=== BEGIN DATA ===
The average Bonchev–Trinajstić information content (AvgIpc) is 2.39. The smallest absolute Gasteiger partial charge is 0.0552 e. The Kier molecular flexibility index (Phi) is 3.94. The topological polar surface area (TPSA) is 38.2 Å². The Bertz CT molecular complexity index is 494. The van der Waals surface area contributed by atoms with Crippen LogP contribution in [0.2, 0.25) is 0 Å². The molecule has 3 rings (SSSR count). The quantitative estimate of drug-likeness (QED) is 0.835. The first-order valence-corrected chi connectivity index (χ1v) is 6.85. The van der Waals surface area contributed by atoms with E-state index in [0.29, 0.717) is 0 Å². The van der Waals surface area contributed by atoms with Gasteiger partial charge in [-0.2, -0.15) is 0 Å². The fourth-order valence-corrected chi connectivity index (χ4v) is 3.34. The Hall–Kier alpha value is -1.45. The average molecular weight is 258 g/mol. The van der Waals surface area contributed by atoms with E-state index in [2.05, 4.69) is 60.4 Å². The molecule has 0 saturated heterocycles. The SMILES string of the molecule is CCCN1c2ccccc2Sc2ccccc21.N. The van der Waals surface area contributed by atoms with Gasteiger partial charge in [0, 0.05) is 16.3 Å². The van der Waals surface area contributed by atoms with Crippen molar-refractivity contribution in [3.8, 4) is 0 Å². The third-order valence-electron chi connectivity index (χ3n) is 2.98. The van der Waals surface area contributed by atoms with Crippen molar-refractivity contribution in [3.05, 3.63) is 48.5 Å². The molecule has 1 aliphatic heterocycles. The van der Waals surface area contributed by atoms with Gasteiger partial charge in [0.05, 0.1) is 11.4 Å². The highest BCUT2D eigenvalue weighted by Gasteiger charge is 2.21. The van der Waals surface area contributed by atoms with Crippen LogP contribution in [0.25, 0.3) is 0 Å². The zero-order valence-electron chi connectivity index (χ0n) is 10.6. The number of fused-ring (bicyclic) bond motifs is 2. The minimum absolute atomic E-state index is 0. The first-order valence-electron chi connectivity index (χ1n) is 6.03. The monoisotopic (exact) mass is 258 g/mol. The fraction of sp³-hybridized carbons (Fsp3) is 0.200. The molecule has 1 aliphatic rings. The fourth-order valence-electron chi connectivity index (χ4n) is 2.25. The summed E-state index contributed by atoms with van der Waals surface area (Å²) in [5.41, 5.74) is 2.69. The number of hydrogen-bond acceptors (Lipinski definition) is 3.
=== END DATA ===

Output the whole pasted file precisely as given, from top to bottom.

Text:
The average Bonchev–Trinajstić information content (AvgIpc) is 2.39. The smallest absolute Gasteiger partial charge is 0.0552 e. The Kier molecular flexibility index (Phi) is 3.94. The topological polar surface area (TPSA) is 38.2 Å². The Bertz CT molecular complexity index is 494. The van der Waals surface area contributed by atoms with Crippen LogP contribution in [0.2, 0.25) is 0 Å². The molecule has 3 rings (SSSR count). The quantitative estimate of drug-likeness (QED) is 0.835. The first-order valence-corrected chi connectivity index (χ1v) is 6.85. The van der Waals surface area contributed by atoms with E-state index in [0.29, 0.717) is 0 Å². The van der Waals surface area contributed by atoms with Gasteiger partial charge in [-0.2, -0.15) is 0 Å². The fourth-order valence-corrected chi connectivity index (χ4v) is 3.34. The Hall–Kier alpha value is -1.45. The average molecular weight is 258 g/mol. The van der Waals surface area contributed by atoms with E-state index in [2.05, 4.69) is 60.4 Å². The molecule has 0 saturated heterocycles. The SMILES string of the molecule is CCCN1c2ccccc2Sc2ccccc21.N. The van der Waals surface area contributed by atoms with Gasteiger partial charge in [0, 0.05) is 16.3 Å². The van der Waals surface area contributed by atoms with Crippen molar-refractivity contribution in [3.8, 4) is 0 Å². The third-order valence-electron chi connectivity index (χ3n) is 2.98. The van der Waals surface area contributed by atoms with Crippen molar-refractivity contribution in [3.05, 3.63) is 48.5 Å². The molecule has 1 aliphatic heterocycles. The van der Waals surface area contributed by atoms with Gasteiger partial charge in [0.05, 0.1) is 11.4 Å². The highest BCUT2D eigenvalue weighted by Gasteiger charge is 2.21. The van der Waals surface area contributed by atoms with Crippen LogP contribution in [0.25, 0.3) is 0 Å². The zero-order valence-electron chi connectivity index (χ0n) is 10.6. The number of fused-ring (bicyclic) bond motifs is 2. The minimum absolute atomic E-state index is 0. The first-order valence-electron chi connectivity index (χ1n) is 6.03. The monoisotopic (exact) mass is 258 g/mol. The fraction of sp³-hybridized carbons (Fsp3) is 0.200. The molecule has 1 aliphatic rings. The fourth-order valence-electron chi connectivity index (χ4n) is 2.25. The summed E-state index contributed by atoms with van der Waals surface area (Å²) in [5.41, 5.74) is 2.69. The number of hydrogen-bond acceptors (Lipinski definition) is 3.